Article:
• Do you have hours posted in your bio / about section?  (Be sure to look at the Google listing for your business as you’re working through this bullet.)
  • Link directly to the webpage you built in the section above.  
  • Post the Q&A elements from above in organic posts.
  • Do your social media staff know what content is appropriate at this time?
  • Do you have an auto-scheduler full of content?  Are you comfortable with the posts that are scheduled to go out?
  • Consider setting up a Facebook messenger response bot.


There’s no reason to do a face-to-face meeting right now.  Even if you were to try, people would probably resent you for it.  Do your part by staying home. Here are your options in the meantime:

  • Zoom – Pretty much the standard.  Voice, web and video meetings all in one app, letting you share your screen, record your meeting, and be face-to-face with customers, teammates, and partners.  The free version will connect 3 people. For $15/month you can stretch to 100 participants.  
  • – It does what it says on the tin.  Sign up on the website, get a free account with a phone number and PIN, and the ability to host web meetings with screensharing and video.  Obviously as a free service, it has limitations, but even at the free tier you get good quality calls, reports afterward, and some storage recordings. 
  • Google Hangouts Meet – Google isn’t quite as intuitive as Zoom – especially if people want to dial in – but you probably have a Google account, as do your employees and your clients.  Plus, they have a nifty feature where they will provide “live captions” for people who need them. Obviously the accuracy of the transcriptions won’t be 100%, but my friends with hearing issues love this feature.  Voice, video and screensharing are all included.
  • Skype – What started out as a member-to-member calling app years ago, and then grew into a phone service, is now part of the Microsoft family.  It’s baked into Office 365 accounts, and it will let you do voice, screen sharing and video. 

Bonus:  If you’re going to buy an IP phone system, be sure to look at RingCentral.  It comes with Zoom meetings and a live chat function for your employees as part of the package.

Collaboration and Remote Computing

The one thing that will really be different for everyone who reads this is what “working” actually means.  Some people – most people really just need to share and collaborate on documents. Others have to work in specialized applications, have to worry about regulations and security, or some other level of complexity.  Below, I’ve put together a list of services in an attempt to recommend something for every part of the spectrum.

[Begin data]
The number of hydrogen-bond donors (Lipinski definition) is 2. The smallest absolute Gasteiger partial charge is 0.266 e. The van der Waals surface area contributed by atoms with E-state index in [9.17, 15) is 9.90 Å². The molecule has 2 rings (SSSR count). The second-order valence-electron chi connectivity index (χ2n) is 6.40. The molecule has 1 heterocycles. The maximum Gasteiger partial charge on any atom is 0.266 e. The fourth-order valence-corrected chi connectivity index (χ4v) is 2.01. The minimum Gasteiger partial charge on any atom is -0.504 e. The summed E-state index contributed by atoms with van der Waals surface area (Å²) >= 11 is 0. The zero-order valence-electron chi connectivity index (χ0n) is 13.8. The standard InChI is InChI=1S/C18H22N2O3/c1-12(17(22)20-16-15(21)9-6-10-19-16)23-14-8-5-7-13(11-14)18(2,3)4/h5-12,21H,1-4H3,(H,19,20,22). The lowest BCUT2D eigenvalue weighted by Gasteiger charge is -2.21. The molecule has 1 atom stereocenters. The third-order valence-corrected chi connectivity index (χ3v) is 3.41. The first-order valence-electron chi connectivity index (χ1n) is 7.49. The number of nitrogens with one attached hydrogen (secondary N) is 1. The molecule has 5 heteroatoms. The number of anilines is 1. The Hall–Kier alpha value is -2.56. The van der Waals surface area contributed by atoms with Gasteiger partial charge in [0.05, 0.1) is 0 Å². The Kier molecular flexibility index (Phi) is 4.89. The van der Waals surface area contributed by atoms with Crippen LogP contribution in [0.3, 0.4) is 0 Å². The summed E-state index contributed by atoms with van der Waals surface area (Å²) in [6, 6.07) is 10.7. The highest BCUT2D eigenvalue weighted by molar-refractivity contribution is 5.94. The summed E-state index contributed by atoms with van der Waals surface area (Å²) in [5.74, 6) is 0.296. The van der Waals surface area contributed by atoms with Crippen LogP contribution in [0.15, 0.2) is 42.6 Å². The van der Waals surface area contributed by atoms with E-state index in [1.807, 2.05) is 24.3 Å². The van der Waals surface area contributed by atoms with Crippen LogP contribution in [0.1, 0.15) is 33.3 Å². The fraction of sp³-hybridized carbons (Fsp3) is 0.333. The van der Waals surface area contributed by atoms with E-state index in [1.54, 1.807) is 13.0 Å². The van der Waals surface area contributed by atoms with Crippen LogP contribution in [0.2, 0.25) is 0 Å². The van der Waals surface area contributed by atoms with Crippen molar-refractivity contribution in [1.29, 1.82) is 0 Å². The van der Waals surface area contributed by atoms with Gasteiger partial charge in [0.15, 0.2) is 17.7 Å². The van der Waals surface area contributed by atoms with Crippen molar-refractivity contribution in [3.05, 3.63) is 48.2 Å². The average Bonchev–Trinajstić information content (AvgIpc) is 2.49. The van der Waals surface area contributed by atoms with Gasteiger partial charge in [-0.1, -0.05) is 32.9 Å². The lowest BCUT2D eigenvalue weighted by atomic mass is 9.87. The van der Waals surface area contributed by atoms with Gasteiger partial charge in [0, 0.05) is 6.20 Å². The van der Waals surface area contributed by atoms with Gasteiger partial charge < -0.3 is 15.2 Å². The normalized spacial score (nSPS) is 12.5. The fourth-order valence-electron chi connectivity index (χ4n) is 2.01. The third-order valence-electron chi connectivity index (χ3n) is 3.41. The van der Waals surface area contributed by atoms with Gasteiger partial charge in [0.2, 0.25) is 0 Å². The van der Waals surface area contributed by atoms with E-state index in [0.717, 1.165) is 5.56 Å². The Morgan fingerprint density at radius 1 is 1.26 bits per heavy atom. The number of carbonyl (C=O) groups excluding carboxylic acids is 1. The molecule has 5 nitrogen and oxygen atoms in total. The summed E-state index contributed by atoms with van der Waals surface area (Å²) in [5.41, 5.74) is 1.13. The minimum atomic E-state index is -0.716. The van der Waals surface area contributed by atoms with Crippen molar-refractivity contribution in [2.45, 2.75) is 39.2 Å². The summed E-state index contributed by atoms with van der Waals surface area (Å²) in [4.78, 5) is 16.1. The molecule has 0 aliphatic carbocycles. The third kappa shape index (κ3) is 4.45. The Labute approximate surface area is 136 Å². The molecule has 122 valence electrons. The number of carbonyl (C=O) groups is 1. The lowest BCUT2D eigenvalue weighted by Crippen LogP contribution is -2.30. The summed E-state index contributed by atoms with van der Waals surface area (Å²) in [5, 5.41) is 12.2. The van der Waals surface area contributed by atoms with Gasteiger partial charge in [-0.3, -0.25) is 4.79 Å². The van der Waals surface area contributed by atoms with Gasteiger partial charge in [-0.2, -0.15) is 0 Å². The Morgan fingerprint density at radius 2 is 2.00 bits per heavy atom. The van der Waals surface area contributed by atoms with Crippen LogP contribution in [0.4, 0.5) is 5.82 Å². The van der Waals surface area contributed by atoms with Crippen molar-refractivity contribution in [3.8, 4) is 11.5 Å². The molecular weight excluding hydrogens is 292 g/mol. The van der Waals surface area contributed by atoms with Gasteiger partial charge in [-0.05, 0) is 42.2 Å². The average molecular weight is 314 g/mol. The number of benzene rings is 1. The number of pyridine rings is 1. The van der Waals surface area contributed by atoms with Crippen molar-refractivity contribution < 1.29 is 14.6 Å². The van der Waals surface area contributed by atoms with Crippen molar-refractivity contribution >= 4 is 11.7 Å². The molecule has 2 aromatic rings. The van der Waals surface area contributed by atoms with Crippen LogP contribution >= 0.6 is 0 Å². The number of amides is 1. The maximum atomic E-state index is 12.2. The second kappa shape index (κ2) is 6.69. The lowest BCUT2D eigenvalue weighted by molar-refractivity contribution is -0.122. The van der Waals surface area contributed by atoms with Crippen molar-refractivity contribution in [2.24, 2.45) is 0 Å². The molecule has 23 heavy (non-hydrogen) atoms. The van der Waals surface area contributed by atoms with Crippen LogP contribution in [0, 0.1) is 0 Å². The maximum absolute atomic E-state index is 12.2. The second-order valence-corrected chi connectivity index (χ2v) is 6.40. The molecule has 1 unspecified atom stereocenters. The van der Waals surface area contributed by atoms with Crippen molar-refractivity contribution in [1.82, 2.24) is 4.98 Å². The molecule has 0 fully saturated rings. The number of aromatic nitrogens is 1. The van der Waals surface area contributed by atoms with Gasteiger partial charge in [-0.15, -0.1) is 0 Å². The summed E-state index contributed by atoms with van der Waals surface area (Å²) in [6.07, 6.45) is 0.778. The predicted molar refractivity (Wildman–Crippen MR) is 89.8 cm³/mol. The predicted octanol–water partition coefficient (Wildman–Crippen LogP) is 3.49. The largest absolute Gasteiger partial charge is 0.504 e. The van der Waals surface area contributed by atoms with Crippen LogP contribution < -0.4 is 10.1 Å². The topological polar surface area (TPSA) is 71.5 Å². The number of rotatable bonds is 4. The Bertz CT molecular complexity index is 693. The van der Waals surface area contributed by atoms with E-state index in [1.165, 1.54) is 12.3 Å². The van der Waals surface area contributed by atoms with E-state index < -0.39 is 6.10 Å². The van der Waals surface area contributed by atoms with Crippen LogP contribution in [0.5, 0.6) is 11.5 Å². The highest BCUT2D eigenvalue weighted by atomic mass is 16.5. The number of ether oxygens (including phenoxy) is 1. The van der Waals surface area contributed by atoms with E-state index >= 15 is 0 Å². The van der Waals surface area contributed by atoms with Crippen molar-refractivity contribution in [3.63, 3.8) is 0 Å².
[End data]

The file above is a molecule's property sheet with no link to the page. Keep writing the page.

The Basics:  Google’s G Suite.  Gmail, Google Drive, Docs and Hangouts Meet.  It’s easy to set up, you get a ton of storage, everything’s searchable because it’s Google, and you can easily collaborate in real time.  It starts to break down when you have to incorporate others, but it’s great to keep your own team coordinated and connected.  

The Midrange:  Microsoft’s Office 365  A lot of established workers seem to get frustrated with Gmail’s interface, and when it comes to collaborating with clients, everyone’s familiar with the Office environment.  Like G Suite, O365 is still in the cloud, and everything you need is in there – Word, Excel, PowerPoint, and Outlook for email.  

Big Stuff:  Amazon’s AWS Workspaces.  Workspaces lets you provide streaming Windows computers through the cloud.  You set them up for your employees, load exactly the software they need, and then send it to them in a securely encrypted stream.  This is the best solution for people who have rigorous security requirements and software that they can’t get from the usual services.  Even better, AWS has just announced that they are going to provide free Workspaces trials for up to 50 users if you’ve never used the service before.  

Scot MacTaggart is a member of the advisory board at the Pittsburgh Current, and the Regional Director for EagleDream Technologies, a company that assists business with tech.

One Comment

  • Pete Walton says:

    Great tips! It’s not easy to work remotely, but with the right tools and space we can accomplish a lot in a day. Don’t let other distractions like social media get in the way, unless you’re using it for business purposes of course! You can now install light therapy lamp to get more out of your work space!